In a recent post on Health Leaders Media, there was an interesting argument presented that these higher deductibles will backfire on insurers. The idea is that as deductibles continue to climb, people will feel that they are not really benefiting from having insurance policies. They will make decisions on health care based more and more on financial impact as opposed to health. This in turn will force many people to not spend money on less critical health conditions.
"The problem with high deductible health plans is you are shifting the decision making to the least informed, which is the consumer," says [Mike Ducote, chief operating officer of CirraGroup, a company that assists consumers with healthcare debt resolution]. "We're having to make these calls purely based on the dollars. I don't think that's a good recipe for success."What does this mean? Avoiding treatment for less severe medical issues can often lead to serious complications requiring even more extensive treatment. So instead of reducing the costs of medical spending in our country by catching and treating illnesses at an early stage, higher deductibles are actually contributing to higher medical costs.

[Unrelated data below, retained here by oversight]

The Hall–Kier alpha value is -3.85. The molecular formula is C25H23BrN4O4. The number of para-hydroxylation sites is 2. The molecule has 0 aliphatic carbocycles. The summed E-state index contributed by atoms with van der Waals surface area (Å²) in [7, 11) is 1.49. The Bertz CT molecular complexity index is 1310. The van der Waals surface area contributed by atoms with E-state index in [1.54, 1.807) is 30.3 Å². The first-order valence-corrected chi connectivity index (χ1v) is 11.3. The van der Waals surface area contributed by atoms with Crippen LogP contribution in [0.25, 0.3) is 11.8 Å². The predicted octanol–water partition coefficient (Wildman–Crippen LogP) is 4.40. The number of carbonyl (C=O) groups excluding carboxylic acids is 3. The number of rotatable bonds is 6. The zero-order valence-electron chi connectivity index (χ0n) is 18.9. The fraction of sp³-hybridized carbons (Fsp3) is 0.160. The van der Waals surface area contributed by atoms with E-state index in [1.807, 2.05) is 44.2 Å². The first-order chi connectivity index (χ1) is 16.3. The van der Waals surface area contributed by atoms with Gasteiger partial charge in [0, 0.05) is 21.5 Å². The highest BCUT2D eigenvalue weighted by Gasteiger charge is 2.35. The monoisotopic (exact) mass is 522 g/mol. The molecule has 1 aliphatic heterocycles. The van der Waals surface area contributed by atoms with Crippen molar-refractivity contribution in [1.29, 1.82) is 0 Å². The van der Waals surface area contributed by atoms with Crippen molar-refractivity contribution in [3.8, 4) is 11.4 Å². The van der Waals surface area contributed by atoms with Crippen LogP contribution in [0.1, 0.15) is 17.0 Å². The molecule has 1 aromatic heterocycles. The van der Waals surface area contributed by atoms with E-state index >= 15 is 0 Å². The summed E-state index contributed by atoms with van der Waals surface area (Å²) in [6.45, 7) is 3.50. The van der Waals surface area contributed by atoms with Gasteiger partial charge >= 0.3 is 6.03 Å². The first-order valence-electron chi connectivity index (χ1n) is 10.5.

This is a nasty Catch-22. To bring insurance costs down, deductibles continue to rise. But these could create higher medical spending by discouraging early treatment. Such higher spending will make the insurance companies look to contain their costs.
How do they do that? Increase deductibles and raise premiums.
Mandated coverage under the ACA was supposed to fix this due to the penalties for not having coverage. The calculation can be complicated. But in some cases, as detailed here, it can be cheaper to pay the penalty than it is to have coverage with a high deductible. The number of such cases is likely to increase as the deductibles continue to rise. If so, then this would create the very black hole of health insurance that everyone is trying to avoid.
So, when deductibles are so high that it feels like a person doesn't have any coverage at all, then the consumer demand for such policies will decrease. Higher deductibles may seem like a viable cost containment strategy when, in fact, it could backfire on insurers in a big way.
I'm sure most people would consider it a victory if deductibles and premiums just stayed where they are without any increases. It would be more of a victory to consumers if deductibles fell even if premiums rose. Hopefully there will be some smart people at the insurance companies to realize the diminishing returns of higher and higher deductibles.